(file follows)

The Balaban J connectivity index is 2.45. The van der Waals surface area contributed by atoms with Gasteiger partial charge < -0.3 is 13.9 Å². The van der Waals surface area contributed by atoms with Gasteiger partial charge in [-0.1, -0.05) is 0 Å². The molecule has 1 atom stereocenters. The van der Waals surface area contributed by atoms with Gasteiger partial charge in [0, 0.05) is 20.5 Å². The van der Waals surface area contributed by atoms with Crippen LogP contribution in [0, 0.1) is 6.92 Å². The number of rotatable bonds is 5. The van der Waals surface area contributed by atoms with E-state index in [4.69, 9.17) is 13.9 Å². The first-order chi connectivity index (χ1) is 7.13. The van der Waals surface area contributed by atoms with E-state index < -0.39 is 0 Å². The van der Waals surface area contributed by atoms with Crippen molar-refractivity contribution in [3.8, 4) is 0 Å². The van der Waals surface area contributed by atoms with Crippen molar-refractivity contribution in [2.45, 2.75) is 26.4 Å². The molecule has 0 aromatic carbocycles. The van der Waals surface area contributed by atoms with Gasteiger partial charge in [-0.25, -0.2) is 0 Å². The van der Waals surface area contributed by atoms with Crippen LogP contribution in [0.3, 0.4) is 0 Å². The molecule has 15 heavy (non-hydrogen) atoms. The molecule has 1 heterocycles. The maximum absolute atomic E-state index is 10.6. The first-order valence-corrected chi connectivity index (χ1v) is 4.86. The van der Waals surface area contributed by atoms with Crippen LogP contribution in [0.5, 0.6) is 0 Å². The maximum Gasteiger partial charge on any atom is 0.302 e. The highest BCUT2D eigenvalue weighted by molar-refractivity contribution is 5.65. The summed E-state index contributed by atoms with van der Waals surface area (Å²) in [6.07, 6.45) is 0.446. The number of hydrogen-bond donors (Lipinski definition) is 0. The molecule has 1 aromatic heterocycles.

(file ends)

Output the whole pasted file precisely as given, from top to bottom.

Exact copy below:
The Balaban J connectivity index is 2.45. The van der Waals surface area contributed by atoms with Gasteiger partial charge < -0.3 is 13.9 Å². The van der Waals surface area contributed by atoms with Gasteiger partial charge in [-0.1, -0.05) is 0 Å². The molecule has 1 atom stereocenters. The van der Waals surface area contributed by atoms with Gasteiger partial charge in [0, 0.05) is 20.5 Å². The van der Waals surface area contributed by atoms with Crippen LogP contribution in [0, 0.1) is 6.92 Å². The number of rotatable bonds is 5. The van der Waals surface area contributed by atoms with E-state index in [4.69, 9.17) is 13.9 Å². The first-order chi connectivity index (χ1) is 7.13. The van der Waals surface area contributed by atoms with E-state index < -0.39 is 0 Å². The van der Waals surface area contributed by atoms with Crippen molar-refractivity contribution in [3.8, 4) is 0 Å². The van der Waals surface area contributed by atoms with Crippen molar-refractivity contribution in [2.45, 2.75) is 26.4 Å². The molecule has 0 aromatic carbocycles. The van der Waals surface area contributed by atoms with Gasteiger partial charge in [-0.25, -0.2) is 0 Å². The van der Waals surface area contributed by atoms with Crippen LogP contribution in [0.3, 0.4) is 0 Å². The molecule has 15 heavy (non-hydrogen) atoms. The molecule has 1 heterocycles. The maximum absolute atomic E-state index is 10.6. The first-order valence-corrected chi connectivity index (χ1v) is 4.86. The van der Waals surface area contributed by atoms with Crippen LogP contribution in [0.5, 0.6) is 0 Å². The maximum Gasteiger partial charge on any atom is 0.302 e. The highest BCUT2D eigenvalue weighted by molar-refractivity contribution is 5.65. The summed E-state index contributed by atoms with van der Waals surface area (Å²) in [6.07, 6.45) is 0.446. The number of hydrogen-bond donors (Lipinski definition) is 0. The molecule has 1 aromatic heterocycles.